Distinctively democratic discourse in classrooms

Susan Jean Mayer, Catherine O’Connor, Adam Lefstein

Research output: Chapter in Book/Report/Conference proceedingChapterpeer-review

2 Scopus citations

Abstract

This chapter outlines G. J. J. Biesta’s three dimensions of democratic educational experience—qualification, socialization, and subjectification—as resources for this exploration. It draws on related work that classroom practitioners, ethnographers, and discourse analysts have undertaken in order to envision and reflect upon potential paths forward. The chapter proposes that the Vygotskian and Bakhtinian stances characterized by R. Wegerif need to be brought into dynamic relationship if distinctively democratic patterns of knowledge construction are to flourish within classrooms. It distinguishes between a concern with apprenticing students into the discursive practices associated with the various academic disciplines and exploring and valuing the intellectual contributions and perspectives of every member of a classroom. The work of studying and remediating exclusionary or inequitable discursive practices within schools implicates everything from the patterns of classroom knowledge construction employed to the character of teacher authority expressed to the means available for addressing specific forms of academic challenge within diverse school cultures.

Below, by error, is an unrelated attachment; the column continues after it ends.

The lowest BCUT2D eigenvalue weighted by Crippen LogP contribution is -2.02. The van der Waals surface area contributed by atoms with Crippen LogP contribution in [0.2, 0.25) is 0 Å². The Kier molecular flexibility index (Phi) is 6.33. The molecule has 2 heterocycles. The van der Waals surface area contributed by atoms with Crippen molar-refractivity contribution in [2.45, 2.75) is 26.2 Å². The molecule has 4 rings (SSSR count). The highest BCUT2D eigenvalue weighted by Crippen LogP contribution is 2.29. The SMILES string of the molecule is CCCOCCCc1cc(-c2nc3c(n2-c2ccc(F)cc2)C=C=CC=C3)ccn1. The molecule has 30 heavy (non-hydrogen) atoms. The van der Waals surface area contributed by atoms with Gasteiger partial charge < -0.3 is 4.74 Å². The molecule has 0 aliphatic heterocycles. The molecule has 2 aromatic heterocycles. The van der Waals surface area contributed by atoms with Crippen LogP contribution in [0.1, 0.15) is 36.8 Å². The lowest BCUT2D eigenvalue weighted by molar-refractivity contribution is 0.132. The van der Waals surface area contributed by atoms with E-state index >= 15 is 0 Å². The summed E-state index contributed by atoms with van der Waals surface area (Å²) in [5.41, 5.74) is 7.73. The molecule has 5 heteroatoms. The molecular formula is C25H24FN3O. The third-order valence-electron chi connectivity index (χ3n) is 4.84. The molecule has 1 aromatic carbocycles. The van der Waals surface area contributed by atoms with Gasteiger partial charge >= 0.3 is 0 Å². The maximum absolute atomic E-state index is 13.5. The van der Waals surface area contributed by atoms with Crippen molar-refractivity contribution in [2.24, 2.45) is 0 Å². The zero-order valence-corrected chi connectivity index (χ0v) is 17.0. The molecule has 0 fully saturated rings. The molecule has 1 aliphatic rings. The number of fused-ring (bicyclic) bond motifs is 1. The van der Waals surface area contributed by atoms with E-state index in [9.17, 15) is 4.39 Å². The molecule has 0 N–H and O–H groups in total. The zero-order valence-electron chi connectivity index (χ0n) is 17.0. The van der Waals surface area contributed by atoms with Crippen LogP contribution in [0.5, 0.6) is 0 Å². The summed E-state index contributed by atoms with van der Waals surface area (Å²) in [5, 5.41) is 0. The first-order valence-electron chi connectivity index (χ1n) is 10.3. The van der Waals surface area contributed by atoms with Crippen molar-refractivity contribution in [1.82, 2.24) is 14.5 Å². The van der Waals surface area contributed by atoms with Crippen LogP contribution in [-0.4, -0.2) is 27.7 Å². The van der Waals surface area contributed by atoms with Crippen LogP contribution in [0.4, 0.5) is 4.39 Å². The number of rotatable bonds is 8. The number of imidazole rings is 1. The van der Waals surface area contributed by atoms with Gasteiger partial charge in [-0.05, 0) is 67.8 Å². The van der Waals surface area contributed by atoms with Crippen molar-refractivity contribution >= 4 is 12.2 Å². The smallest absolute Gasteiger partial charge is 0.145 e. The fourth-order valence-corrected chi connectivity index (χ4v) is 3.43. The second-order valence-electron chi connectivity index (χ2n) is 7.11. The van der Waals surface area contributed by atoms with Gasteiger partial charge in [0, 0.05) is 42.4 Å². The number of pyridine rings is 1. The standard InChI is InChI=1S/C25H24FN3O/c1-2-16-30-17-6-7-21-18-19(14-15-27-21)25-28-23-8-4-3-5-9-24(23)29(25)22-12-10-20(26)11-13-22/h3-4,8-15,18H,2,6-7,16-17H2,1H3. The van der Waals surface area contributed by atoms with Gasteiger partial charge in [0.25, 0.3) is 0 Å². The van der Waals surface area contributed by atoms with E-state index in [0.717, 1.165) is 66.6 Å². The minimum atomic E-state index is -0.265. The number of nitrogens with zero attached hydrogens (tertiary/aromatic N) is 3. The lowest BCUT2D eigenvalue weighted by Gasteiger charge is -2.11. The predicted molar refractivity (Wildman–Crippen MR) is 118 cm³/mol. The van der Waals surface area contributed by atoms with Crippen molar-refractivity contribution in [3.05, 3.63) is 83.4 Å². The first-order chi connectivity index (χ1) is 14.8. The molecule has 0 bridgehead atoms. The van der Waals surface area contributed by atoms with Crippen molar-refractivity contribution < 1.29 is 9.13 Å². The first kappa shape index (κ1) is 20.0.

Original languageEnglish
Title of host publicationThe Routledge International Handbook of Research on Dialogic Education
EditorsR. Wegerif, N. Mercer, L. Major
PublisherTaylor and Francis
Pages196-209
Number of pages14
ISBN (Electronic)9780429806766
ISBN (Print)9781138338517
DOIs
StatePublished - 1 Jan 2019

ASJC Scopus subject areas

  • Social Sciences (all)

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